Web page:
Poetry into Film

Posted in film, German, poetry on February 7, 2011 by sparrowriot

The most redoubtable Ralf Schmerberg has created 20 short films, each featuring a poem from 20 different poets from the likes of Rilke, Celan, Hess, and Kaleko. They are each so tenderly created and meticulously handled that I am smitten. The poems are honored and lit up by the images, music and translations. Each is a treasure.

See his website here. Click on “Poem”. You will see on the lower part of the screen 20 tabs to choose from.

Customer Vs. Barista: The Great Seattle Rivalry

Posted in coffee, portland, seattle, Uncategorized on March 14, 2010 by sparrowriot

 

The notorious relationship between the barista and the customer is a dark legacy of sorts.  The barista is an unsavory pirate to customers, scowling at fru fru drinks, refusing to smile or talk and sporting any possible number of pretentious accessories meant to be hip, edgy or cool (tattoos, glasses frames, retro clothing, shag hairdos, etc) which only further separate them from a middle ground of mutual, cultural comprehension.  This is a silent knowledge.  It’s not in the interview.  I’m recognizing this at the same time as I am tattooed, have clever frames and probably dress better than you.  This is a digression.and a joke: I’m sure you dress great.

The question is: Why is it this way?  Why are baristas snobby where other food service workers are held to the masochistic code of “the customer is always right.”  What makes the barista different?  I’ve been thinking about this for a long time as I’ve been a barista for almost eight years, working in Portland, Oregon; Aspen, Colorado; and Seattle, Washington at two of the best coffee shops in the rainy city.  I started out my career at around the age of 23 and was, as explained above, a mean barista.  I would set out to intimidate, obfuscate and berate.  I become a barista because I associated it with art, music, culture, and alternative/intellectual culture.  These were, at least in the Pacific Northwest, correct assumptions, however, not until recently, have I come to realize what I was actually trying to be a part of.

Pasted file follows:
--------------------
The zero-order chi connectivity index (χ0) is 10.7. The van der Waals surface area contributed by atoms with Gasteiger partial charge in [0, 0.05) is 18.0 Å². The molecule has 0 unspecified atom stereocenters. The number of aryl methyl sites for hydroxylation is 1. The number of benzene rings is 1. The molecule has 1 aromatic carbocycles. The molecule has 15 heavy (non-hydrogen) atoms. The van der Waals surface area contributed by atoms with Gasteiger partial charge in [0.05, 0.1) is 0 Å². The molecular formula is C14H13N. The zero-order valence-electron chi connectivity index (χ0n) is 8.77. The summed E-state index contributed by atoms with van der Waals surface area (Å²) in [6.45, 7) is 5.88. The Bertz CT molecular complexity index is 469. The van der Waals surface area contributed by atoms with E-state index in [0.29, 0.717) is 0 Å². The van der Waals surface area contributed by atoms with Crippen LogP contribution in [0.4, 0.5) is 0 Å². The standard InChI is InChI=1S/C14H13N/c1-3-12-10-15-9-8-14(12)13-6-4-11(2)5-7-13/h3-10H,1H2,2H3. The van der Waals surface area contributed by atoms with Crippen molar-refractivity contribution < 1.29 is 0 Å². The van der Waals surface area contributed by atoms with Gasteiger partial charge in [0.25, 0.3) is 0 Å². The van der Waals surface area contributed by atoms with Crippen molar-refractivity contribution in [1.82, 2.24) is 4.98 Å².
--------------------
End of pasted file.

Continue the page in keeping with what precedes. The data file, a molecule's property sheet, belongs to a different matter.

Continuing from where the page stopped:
The artisan coffee sub-culture is a connoisseur niche, like wine, tobacco, or gourmet food.  A small number of people are experts and a large number of people flock to them for the product.  With any product which is of superior quality (or of artistic quality), class designation and respective status’ become somewhat obscured.  Yes, the barista is serving the coffee and is the blue collar, low-income portion of the equation, BUT, in theory, the barista knows more about your order than you do, knows about the history and nuances of the product you want, and can help you or hurt you at their leisure. They have studied, experimented and struggled toward eventual success.  With knowledge comes power, and the standard relationship is upset.  The result is what is perceived by ignorant customers and baristas alike as a rivalry.  Actually, baristas who are, in fact, knowledgeable about their product and can present it perfectly (latte art, demitasse, timing, etc) and have come to a place where they respect themselves and the undeniable fact of unknowledgeable customers, have chilled out, grown up and realized that, though they are gods in their subculture, they are still behind the counter to give the customer what they order and the customer will never care as much as they do about the product.